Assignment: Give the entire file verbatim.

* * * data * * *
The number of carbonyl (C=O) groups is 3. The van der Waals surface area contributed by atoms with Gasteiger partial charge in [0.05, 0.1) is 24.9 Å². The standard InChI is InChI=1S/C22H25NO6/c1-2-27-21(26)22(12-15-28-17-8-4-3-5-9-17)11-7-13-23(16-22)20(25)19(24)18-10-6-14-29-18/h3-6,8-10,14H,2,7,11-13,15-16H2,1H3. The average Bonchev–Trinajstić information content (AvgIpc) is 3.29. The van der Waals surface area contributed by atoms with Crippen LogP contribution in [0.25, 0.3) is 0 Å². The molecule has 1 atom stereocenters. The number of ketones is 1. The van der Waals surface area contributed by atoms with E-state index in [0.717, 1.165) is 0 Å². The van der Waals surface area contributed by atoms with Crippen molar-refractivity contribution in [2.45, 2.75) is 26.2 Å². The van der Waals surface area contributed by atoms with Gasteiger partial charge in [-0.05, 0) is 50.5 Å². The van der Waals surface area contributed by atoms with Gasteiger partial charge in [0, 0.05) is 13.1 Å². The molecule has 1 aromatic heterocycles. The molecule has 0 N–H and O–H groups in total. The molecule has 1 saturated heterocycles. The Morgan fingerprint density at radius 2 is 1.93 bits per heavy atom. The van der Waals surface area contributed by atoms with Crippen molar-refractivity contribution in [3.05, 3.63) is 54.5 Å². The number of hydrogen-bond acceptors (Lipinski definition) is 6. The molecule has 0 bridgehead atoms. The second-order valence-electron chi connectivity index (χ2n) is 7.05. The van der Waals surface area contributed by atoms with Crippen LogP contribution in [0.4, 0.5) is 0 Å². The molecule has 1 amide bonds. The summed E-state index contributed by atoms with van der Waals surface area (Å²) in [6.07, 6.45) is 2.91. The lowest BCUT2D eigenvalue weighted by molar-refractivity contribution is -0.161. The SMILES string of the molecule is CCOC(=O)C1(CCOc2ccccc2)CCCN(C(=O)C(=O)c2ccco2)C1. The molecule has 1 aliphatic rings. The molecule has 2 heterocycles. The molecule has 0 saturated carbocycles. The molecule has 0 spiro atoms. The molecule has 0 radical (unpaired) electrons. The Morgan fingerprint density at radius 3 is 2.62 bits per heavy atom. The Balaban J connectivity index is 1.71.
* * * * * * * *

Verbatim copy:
The number of carbonyl (C=O) groups is 3. The van der Waals surface area contributed by atoms with Gasteiger partial charge in [0.05, 0.1) is 24.9 Å². The standard InChI is InChI=1S/C22H25NO6/c1-2-27-21(26)22(12-15-28-17-8-4-3-5-9-17)11-7-13-23(16-22)20(25)19(24)18-10-6-14-29-18/h3-6,8-10,14H,2,7,11-13,15-16H2,1H3. The average Bonchev–Trinajstić information content (AvgIpc) is 3.29. The van der Waals surface area contributed by atoms with Crippen LogP contribution in [0.25, 0.3) is 0 Å². The molecule has 1 atom stereocenters. The number of ketones is 1. The van der Waals surface area contributed by atoms with E-state index in [0.717, 1.165) is 0 Å². The van der Waals surface area contributed by atoms with Crippen molar-refractivity contribution in [2.45, 2.75) is 26.2 Å². The van der Waals surface area contributed by atoms with Gasteiger partial charge in [-0.05, 0) is 50.5 Å². The van der Waals surface area contributed by atoms with Gasteiger partial charge in [0, 0.05) is 13.1 Å². The molecule has 1 aromatic heterocycles. The molecule has 0 N–H and O–H groups in total. The molecule has 1 saturated heterocycles. The Morgan fingerprint density at radius 2 is 1.93 bits per heavy atom. The van der Waals surface area contributed by atoms with Crippen molar-refractivity contribution in [3.05, 3.63) is 54.5 Å². The number of hydrogen-bond acceptors (Lipinski definition) is 6. The molecule has 0 bridgehead atoms. The second-order valence-electron chi connectivity index (χ2n) is 7.05. The van der Waals surface area contributed by atoms with Crippen LogP contribution in [0.4, 0.5) is 0 Å². The molecule has 1 amide bonds. The summed E-state index contributed by atoms with van der Waals surface area (Å²) in [6.07, 6.45) is 2.91. The lowest BCUT2D eigenvalue weighted by molar-refractivity contribution is -0.161. The SMILES string of the molecule is CCOC(=O)C1(CCOc2ccccc2)CCCN(C(=O)C(=O)c2ccco2)C1. The molecule has 1 aliphatic rings. The molecule has 2 heterocycles. The molecule has 0 saturated carbocycles. The molecule has 0 spiro atoms. The molecule has 0 radical (unpaired) electrons. The Morgan fingerprint density at radius 3 is 2.62 bits per heavy atom. The Balaban J connectivity index is 1.71.